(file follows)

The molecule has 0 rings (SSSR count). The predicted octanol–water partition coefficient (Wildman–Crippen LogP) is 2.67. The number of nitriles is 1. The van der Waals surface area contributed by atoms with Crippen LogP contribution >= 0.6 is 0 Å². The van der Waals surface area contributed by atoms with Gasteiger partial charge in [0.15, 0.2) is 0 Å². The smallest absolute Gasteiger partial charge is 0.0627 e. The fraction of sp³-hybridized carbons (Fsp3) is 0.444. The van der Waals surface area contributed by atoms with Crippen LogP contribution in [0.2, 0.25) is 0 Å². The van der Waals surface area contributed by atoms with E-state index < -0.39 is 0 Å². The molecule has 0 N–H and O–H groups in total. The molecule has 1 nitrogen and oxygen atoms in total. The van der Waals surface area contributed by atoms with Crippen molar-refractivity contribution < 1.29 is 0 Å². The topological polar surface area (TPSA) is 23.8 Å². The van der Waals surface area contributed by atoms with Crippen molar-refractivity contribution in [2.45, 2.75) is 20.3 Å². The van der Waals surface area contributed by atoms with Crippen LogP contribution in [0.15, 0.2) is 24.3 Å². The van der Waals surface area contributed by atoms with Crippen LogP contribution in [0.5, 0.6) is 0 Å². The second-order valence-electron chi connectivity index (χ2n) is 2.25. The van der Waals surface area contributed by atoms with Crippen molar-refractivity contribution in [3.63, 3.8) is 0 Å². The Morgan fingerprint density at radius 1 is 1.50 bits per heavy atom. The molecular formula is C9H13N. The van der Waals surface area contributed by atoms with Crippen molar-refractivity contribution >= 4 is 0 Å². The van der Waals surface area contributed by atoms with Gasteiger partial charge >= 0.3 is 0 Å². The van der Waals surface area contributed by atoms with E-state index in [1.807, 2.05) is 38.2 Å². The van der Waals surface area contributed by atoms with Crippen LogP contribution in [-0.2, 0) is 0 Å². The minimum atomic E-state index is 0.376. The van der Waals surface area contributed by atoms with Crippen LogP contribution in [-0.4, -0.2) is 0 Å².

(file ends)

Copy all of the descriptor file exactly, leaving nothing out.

The molecule has 0 rings (SSSR count). The predicted octanol–water partition coefficient (Wildman–Crippen LogP) is 2.67. The number of nitriles is 1. The van der Waals surface area contributed by atoms with Crippen LogP contribution >= 0.6 is 0 Å². The van der Waals surface area contributed by atoms with Gasteiger partial charge in [0.15, 0.2) is 0 Å². The smallest absolute Gasteiger partial charge is 0.0627 e. The fraction of sp³-hybridized carbons (Fsp3) is 0.444. The van der Waals surface area contributed by atoms with Crippen LogP contribution in [0.2, 0.25) is 0 Å². The van der Waals surface area contributed by atoms with E-state index < -0.39 is 0 Å². The molecule has 0 N–H and O–H groups in total. The molecule has 1 nitrogen and oxygen atoms in total. The van der Waals surface area contributed by atoms with Crippen molar-refractivity contribution < 1.29 is 0 Å². The topological polar surface area (TPSA) is 23.8 Å². The van der Waals surface area contributed by atoms with Crippen molar-refractivity contribution in [2.45, 2.75) is 20.3 Å². The van der Waals surface area contributed by atoms with Crippen LogP contribution in [0.15, 0.2) is 24.3 Å². The van der Waals surface area contributed by atoms with Crippen LogP contribution in [0.5, 0.6) is 0 Å². The second-order valence-electron chi connectivity index (χ2n) is 2.25. The van der Waals surface area contributed by atoms with Crippen molar-refractivity contribution in [3.63, 3.8) is 0 Å². The Morgan fingerprint density at radius 1 is 1.50 bits per heavy atom. The molecular formula is C9H13N. The van der Waals surface area contributed by atoms with Crippen molar-refractivity contribution >= 4 is 0 Å². The van der Waals surface area contributed by atoms with Gasteiger partial charge >= 0.3 is 0 Å². The van der Waals surface area contributed by atoms with E-state index in [1.807, 2.05) is 38.2 Å². The van der Waals surface area contributed by atoms with Crippen LogP contribution in [-0.2, 0) is 0 Å². The minimum atomic E-state index is 0.376. The van der Waals surface area contributed by atoms with Crippen LogP contribution in [-0.4, -0.2) is 0 Å².